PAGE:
DR Congo Pygmies attacked in wildlife park: rights group
Troops and rangers in the Kahuzi-Biega National Park in eastern DR Congo have carried out attacks on indigenous Pygmies living in the famed wildlife haven, a rights watchdog said on Wednesday
Violence broke out in 2018 between park rangers and members of the Batwa community, who are accused of illegally settling in the reserve, cutting down trees to make charcoal and opening fire on rangers, killing and wounding a number of them.
The British watchdog Minority Rights Group (MRG), in a report on Wednesday, alleged that soldiers and Kahuzi-Biega guards carried out attacks against the Pygmies living in the park.
"The attacks were well-planned, targeted civilian populations," the group said.
"The research team obtained direct evidence of the deaths of at least 20 individual Batwa community members in connection with this three-year campaign of forced expulsion," it added.
"The research team obtained direct evidence that 15 Batwa women were forcibly group-raped by park guards and soldiers during the July and November-December 2021 operations," the watchdog said.
The 6,000-square-kilometre (2,300-square-mile mile) reserve lies close to the Rwandan border near Bukavu, in one of the most troubled areas of the vast country.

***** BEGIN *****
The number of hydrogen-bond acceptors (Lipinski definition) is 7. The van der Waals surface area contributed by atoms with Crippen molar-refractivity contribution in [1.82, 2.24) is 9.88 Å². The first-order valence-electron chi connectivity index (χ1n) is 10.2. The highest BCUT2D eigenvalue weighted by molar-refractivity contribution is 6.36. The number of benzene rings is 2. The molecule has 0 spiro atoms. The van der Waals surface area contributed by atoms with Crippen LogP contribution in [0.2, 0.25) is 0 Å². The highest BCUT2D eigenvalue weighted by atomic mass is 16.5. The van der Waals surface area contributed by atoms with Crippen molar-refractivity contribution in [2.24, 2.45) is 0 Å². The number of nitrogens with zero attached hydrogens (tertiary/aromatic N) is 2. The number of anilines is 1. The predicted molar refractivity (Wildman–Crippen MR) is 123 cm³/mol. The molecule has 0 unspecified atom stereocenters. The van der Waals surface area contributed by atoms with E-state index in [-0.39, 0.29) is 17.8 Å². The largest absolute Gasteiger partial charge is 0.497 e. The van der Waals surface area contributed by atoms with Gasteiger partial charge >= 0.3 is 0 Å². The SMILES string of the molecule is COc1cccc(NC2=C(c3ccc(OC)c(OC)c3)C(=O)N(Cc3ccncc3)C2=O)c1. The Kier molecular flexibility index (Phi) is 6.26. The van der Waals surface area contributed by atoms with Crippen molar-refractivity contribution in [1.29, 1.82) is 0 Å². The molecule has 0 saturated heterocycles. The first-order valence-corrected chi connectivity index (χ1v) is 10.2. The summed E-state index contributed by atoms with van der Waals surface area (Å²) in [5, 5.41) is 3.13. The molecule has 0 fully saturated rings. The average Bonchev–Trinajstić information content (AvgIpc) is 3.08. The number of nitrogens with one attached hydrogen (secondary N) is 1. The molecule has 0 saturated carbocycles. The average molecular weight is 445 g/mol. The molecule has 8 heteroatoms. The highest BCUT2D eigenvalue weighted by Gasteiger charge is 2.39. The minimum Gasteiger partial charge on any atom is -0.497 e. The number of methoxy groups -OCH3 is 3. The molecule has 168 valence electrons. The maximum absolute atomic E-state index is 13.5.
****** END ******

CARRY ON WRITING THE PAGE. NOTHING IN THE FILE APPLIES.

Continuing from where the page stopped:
- Legal limbo -
Dominated by the extinct volcanoes of Kahuzi and Biega, the park's tropical forests are a redoubt for one of the last populations of eastern lowland gorillas, made up of about 250 primates, according to its website.
Since the 1990s, the haven has been listed by UNESCO as a World Heritage site in danger because of the presence of armed groups and settlers, poaching and deforestation.
A number of Pygmies charge that their land was confiscated when the national park was expanded and want to recover what they say is theirs.
The MRG report, based on on-site investigation and dozens of witnesses, said the park rangers received financial and technical support at the time from the governments of Germany and the United States, as well as international conservation organizations such as the Wildlife Conservation Society.
An investigation has recently been launched by the park's overseers, the Congolese Institute for the Conservation of Nature (ICCN), to probe alleged violations.
The panel has been in Bukavu since April 4 and will travel to the scene of the alleged crimes, Georges Muzibaziba, who heads the ICCN's human rights section.
There is a lack of legal clarity between DR Congo's laws that protect the national park and those guaranteeing the rights of the Pygmy populations.
On April 7, 2021, a bill to protect and promote the rights of indigenous people was adopted by the DR Congo parliament.
It guarantees among other things recognition of the rights to land and natural resources of the indigenous Pygmy people to possess, occupy and use traditionally.
The Senate has been reviewing the bill for the last year.